Processors
Fiskvinnsla í hull
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Processors are a link in the chain that stretches from the fishing vessel to the final consumer.  The good work of everyone earlier involved in the supply chain has to be continued at each stage, including through processing and distribution, in order to maintain the desired quality of the product.  Processors should to take advantage of available information and treat the raw material with respect; maintaining an unbroken chill chain, taking into account age and condition of the raw material and adapting the processing and labelling accordingly, awareness of cross contamination, good hygiene etc. are all issues that processors need to take into consideration.

  • Maintaining an unbroken chill chain is required in order to maintain freshness for as long as possible, as can be seen here and here.  Temperature in the flesh (fillet) should be kept around 0°C and fluctuations avoided.  This can present difficulties during the summer for processors that transport their fish on open lorries to their processing facilities.  They should therefore avoid keeping the fish in direct sunlight and use excessive amounts of ice.
  • Good overall handling where standards for hygiene and professional working procedures are met are immensely important.  Cross contamination needs to be avoided by ensuring good hygiene on each level of the processing, particularly when working with variable old raw material.  The freshest material should ideally by processed first; or all equipments cleaned thoroughly in-between lots.  It is therefore imperative for the processor to know the age of the raw material.
  • Traceability one step back and one step forward is a legal obligation when handling with food in the UK as well as in the EU.  Future requirements will though undoubtedly place heightened obligations on each stakeholder in the supply chain, so that they will be able provide comprehensive traceability information's on the whole value chain of the product.  It is however important for stakeholders to realise that traceability is not only a legally required nuisance; it also presents opportunities for everyone in the value chain to increase quality, provide added information, improve time- and production management etc.  Verifiability and transparency are becoming buzzwords that make it possible for forward thinking companies to exceed in marketing of their products and allow them to differentiate themselves from their competitors.  Automatic data collection is a key component for implementation of a permanent and fully-functional traceability system.  There are however still some technological obstacles in the way of implementing a fully automatic traceability system for containerised fish from Iceland, which means that most of the data collection will have to be done manually for the time being.  But there are some interesting developments on the horizon that will make various traceability informations available for automatic data collection and sharing.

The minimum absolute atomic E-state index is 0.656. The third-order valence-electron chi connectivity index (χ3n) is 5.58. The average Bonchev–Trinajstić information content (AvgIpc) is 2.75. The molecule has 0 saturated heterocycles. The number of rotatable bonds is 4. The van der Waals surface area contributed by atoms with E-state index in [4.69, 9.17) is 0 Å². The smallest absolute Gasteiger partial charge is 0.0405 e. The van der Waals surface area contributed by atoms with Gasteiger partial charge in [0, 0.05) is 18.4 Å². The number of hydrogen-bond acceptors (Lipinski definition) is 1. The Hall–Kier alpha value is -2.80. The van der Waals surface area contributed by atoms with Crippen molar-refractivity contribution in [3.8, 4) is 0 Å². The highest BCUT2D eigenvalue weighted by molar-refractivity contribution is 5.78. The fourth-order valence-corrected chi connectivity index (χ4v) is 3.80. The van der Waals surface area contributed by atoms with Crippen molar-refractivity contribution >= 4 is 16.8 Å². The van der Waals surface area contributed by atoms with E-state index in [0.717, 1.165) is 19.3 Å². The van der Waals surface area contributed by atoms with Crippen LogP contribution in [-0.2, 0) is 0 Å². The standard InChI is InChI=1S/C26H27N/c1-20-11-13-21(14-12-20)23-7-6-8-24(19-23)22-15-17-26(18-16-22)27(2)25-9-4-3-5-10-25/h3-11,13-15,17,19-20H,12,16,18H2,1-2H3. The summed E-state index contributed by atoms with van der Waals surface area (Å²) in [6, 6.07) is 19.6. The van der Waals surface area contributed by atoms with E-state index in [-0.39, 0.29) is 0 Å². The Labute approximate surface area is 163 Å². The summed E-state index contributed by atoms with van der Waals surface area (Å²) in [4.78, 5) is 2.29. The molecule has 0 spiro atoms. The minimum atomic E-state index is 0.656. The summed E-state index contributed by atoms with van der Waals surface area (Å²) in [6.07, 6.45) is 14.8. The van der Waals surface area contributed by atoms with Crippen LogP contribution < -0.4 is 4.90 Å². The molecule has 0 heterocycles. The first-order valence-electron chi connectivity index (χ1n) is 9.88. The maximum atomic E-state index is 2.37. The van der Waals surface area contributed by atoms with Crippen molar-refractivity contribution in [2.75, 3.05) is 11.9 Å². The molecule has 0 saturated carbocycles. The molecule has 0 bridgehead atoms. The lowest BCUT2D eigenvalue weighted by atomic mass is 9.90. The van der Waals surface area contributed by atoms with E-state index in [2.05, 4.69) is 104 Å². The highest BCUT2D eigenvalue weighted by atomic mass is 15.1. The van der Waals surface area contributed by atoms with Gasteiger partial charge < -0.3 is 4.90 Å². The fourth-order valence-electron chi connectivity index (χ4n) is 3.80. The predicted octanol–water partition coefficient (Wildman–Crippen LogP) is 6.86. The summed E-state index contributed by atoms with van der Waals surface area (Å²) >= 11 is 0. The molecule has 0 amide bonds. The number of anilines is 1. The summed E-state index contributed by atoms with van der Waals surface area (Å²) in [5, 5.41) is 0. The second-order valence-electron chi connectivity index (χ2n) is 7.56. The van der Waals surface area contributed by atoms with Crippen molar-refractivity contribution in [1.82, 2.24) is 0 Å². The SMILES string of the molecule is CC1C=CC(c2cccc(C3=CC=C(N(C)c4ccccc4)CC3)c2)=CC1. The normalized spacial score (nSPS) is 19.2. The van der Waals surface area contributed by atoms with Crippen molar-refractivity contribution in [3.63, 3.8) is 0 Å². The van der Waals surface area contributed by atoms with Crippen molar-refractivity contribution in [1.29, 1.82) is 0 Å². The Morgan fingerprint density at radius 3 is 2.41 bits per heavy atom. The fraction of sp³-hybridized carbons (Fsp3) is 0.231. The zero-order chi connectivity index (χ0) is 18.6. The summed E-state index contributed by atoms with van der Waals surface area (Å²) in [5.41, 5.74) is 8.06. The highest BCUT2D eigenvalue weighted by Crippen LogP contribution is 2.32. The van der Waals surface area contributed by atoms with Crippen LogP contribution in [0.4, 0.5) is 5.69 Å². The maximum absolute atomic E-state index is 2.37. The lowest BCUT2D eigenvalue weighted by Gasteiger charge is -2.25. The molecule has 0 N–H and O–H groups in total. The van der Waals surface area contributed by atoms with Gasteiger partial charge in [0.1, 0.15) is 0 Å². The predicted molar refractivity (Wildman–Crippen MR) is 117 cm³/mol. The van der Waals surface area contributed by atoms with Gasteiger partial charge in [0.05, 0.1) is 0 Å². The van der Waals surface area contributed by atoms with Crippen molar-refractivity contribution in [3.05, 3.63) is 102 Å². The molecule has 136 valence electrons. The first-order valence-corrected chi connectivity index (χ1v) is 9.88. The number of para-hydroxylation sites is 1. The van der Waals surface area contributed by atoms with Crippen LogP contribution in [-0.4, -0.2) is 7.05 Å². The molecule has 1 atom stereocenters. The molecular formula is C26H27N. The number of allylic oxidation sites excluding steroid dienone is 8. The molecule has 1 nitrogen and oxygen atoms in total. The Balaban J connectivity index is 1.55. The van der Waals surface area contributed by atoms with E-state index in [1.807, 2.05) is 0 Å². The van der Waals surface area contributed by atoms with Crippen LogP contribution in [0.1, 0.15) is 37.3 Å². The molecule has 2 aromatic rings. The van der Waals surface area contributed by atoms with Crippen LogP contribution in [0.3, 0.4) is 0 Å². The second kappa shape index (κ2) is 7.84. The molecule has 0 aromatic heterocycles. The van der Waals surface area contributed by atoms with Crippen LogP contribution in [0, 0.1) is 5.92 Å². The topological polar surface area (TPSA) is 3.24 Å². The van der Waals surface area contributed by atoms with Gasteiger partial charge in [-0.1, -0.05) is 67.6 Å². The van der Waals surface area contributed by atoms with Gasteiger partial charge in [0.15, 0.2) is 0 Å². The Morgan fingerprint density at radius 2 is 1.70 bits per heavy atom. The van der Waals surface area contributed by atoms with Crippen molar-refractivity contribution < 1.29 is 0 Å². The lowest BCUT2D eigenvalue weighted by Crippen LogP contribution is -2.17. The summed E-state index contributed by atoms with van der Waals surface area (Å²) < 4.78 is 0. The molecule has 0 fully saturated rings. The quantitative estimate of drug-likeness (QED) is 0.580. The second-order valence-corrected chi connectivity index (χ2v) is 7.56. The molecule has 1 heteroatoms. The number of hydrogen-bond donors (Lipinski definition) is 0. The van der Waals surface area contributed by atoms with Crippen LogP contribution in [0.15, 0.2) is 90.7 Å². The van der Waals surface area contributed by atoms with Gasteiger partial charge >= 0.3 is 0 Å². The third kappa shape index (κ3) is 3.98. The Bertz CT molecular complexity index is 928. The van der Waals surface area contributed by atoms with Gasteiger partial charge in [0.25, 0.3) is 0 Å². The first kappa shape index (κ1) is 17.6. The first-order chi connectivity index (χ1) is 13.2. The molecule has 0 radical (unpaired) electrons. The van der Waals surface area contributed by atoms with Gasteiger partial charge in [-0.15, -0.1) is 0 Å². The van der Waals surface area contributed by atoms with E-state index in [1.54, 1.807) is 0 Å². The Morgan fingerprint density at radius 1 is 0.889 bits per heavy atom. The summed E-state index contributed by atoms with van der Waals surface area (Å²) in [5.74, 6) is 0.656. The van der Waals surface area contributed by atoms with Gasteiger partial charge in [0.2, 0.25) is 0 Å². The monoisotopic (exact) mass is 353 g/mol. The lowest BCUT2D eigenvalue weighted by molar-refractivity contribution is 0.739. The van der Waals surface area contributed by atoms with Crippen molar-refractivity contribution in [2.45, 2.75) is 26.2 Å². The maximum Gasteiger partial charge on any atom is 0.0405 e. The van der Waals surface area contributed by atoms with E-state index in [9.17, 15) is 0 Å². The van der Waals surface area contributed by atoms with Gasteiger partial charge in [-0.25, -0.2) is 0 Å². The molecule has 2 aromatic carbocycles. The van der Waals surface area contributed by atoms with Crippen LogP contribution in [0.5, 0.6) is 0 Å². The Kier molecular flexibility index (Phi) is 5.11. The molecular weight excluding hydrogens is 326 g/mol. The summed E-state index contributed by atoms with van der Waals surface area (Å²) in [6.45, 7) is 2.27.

• Labelling of fish for retail in the UK is required to include information on species name, production method (wild caught or aquaculture) and in which FAO area the fish was caught.  These regulations do however not apply to the foodservice sector or market stalls.  It does also not apply to “further processed, preserved, treated or cooked fish” where other ingredients have been added such that the fish becomes an intrinsic part of the end product (i.e. coated/battered/breaded fish products, recipe dishes/fish ready meals).  Producers though often chose to add some additional information on the packaging, which are not legally obligated; such as expiration date, nutritional value, catch method, precise catch area, vessel name, date of capture, sustainability of the fishery, carbon footprint of the product etc.
  • Information needs to flow through the supply chain in both directions in order to benefit as many as possible.  Receiving reliable forward information is of paramount importance for processors, so that they can plan their sourcing and production throughput as accurately as possible.  Forward information can also present opportunities for suppliers that are consistently supplying top quality fish, as there are already few vessels that have built a reputation for good quality.  Numerous processors are buying fish remotely without inspecting it first, which means that they have to rely on the vessels reputation and other available information.  Increased availability of forward information can further allow these vessels to differentiate themselves on the market and help the others to improve.  It can be equally important for suppliers to receive feedback from the agent, the auction markets or the processors, on the quality of their supplies, making it possible to identify problems, initiate improvements or further confirming their working procedures.
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